Last month, when Apple, Inc. announced that it was going to release a smartphone called the "iPhone" this move was more than a bit controversial, as this company didn’t own the rights to this name, Cisco Systems did. And Cisco was very quick to sue Apple for violating its trademark.
Now, however, the two companies have announced that they have resolved their dispute over the “iPhone” trademark.
Under the agreement, both companies are free to call their products an “iPhone” throughout the world, and each side will dismiss any pending legal actions regarding this trademark.
There can be little doubt that Apple paid quite a bit for the rights to use a name owned by Cisco, but the financial terms of the agreement were not disclosed. Still, this agreement frees Apple to move ahead with its much anticipated smartphone.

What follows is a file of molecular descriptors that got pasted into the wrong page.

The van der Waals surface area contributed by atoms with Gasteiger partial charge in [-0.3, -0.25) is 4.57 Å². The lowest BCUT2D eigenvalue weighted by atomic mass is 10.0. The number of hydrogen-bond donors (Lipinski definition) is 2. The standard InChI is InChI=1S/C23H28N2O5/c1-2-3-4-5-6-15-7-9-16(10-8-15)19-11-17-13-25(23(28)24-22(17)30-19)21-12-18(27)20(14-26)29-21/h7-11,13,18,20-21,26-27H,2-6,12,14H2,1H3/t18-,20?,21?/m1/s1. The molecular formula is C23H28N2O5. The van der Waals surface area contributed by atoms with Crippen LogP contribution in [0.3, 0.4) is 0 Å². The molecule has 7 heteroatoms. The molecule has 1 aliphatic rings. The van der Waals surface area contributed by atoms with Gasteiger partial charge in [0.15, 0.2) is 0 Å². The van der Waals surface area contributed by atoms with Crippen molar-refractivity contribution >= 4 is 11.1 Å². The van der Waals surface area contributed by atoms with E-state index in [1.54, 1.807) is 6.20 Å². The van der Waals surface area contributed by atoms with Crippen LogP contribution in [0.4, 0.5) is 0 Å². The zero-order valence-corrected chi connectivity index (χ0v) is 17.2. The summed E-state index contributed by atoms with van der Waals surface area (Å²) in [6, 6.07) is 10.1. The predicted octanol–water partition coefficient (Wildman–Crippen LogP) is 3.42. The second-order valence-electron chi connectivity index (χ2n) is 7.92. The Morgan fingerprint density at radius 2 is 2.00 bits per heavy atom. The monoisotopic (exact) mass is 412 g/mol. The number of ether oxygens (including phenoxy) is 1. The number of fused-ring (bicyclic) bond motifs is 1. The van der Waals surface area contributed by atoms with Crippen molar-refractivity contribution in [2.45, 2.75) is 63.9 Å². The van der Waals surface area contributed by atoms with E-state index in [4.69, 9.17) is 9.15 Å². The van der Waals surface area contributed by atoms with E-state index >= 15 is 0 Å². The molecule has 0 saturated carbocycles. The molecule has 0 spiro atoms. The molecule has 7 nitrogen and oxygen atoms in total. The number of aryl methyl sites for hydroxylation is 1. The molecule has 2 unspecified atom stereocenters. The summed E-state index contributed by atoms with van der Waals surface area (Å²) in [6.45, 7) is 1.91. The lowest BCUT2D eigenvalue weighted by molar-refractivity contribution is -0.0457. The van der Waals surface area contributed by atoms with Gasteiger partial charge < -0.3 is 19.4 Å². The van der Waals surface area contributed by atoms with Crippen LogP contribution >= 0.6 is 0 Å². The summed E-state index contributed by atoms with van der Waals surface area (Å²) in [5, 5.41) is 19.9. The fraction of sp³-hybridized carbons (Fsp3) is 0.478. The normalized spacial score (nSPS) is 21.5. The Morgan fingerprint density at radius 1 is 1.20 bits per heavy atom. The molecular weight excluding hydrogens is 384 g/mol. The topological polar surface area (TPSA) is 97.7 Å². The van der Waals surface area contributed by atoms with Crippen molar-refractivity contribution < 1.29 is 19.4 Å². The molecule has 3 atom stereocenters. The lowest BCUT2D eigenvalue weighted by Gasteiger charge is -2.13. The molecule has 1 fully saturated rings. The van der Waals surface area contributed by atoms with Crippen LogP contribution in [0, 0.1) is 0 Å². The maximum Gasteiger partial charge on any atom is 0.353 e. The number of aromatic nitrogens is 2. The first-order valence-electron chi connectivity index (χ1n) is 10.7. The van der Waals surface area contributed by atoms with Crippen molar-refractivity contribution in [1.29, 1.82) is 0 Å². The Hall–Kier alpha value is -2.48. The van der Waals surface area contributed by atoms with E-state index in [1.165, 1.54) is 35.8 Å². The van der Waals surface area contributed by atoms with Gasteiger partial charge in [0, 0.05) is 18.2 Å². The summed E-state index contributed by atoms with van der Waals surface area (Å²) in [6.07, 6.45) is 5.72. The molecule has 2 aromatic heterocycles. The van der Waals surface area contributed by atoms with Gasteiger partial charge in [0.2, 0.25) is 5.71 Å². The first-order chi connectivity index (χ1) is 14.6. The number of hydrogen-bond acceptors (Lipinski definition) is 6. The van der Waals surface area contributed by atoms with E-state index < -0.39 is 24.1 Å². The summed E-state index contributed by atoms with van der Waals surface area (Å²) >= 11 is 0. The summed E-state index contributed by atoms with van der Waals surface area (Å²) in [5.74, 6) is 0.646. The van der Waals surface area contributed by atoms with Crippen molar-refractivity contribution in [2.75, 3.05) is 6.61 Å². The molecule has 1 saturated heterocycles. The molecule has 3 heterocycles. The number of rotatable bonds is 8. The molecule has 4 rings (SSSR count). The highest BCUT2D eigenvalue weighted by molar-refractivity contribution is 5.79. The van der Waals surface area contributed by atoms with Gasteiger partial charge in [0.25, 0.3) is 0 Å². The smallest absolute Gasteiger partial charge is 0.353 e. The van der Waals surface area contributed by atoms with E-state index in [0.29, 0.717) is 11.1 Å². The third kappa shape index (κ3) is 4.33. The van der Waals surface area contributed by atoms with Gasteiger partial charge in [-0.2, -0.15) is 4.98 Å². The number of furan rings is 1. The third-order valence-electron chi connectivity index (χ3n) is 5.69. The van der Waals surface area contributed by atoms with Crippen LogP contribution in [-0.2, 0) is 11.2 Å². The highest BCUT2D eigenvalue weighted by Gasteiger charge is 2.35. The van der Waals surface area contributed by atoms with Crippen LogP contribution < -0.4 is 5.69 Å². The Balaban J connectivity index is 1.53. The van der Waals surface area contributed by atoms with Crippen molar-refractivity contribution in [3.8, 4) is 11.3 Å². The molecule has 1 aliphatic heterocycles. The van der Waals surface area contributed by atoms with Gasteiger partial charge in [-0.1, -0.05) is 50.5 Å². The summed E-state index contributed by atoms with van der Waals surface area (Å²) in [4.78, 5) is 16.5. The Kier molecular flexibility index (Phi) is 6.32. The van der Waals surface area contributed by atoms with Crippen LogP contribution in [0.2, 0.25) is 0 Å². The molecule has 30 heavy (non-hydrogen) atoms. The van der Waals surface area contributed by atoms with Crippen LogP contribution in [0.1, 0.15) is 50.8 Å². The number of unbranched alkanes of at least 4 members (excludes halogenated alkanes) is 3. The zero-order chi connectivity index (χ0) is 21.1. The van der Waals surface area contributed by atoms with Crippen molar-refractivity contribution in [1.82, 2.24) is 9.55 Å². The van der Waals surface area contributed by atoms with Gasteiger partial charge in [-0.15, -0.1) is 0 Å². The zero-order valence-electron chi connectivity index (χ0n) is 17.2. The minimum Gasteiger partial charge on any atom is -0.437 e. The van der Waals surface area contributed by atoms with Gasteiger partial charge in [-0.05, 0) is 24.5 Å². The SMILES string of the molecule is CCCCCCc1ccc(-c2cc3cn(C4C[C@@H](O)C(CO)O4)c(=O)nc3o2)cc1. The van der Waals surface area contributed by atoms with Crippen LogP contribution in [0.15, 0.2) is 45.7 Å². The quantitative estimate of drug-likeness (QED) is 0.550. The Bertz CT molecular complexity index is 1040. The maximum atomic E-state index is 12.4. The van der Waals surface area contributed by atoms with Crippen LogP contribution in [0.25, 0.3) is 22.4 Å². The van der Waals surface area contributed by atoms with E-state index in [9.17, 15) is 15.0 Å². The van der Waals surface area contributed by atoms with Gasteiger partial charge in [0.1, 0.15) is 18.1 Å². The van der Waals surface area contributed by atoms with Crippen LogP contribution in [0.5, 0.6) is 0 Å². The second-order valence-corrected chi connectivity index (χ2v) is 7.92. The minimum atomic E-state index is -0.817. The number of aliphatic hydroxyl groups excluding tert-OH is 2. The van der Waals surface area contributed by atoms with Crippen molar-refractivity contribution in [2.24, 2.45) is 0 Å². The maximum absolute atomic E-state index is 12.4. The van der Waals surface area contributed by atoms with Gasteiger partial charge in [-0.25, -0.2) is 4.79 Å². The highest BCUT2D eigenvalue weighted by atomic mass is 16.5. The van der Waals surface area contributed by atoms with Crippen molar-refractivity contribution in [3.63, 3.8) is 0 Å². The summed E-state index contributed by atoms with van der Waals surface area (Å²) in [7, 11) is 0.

An Overview of the Apple iPhone
The iPhone is Apple’s upcoming combination smartphone and iPod.
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This device will support the iTunes music service, and it will sport either 4 GB or 8 GB of built-in storage. It will support both music and video, which will be playable on its 3.5-inch, 320-by-480-pixel, 160 ppi display.
In addition, this will be a quad-band GSM/GPRS phone. It will include EDGE, but not UMTS/HSDPA. It will, however, have Wi-Fi b/g and Bluetooth 2.0.
The iPhone will run what Apple says is a version of OS X, the same operating system this company’s desktop and laptop computers run. It will be able to run some — but not all — specially selected OS X applications, including the Safari web browser.
It will have a touchscreen, but not include a stylus. Instead, users will be expected to control it with their fingertips.
This smartphone is expected to debut in June from Cingular for $500 (4 GB) or $600 (8 GB).
Thanks to Curious Cat for the tip.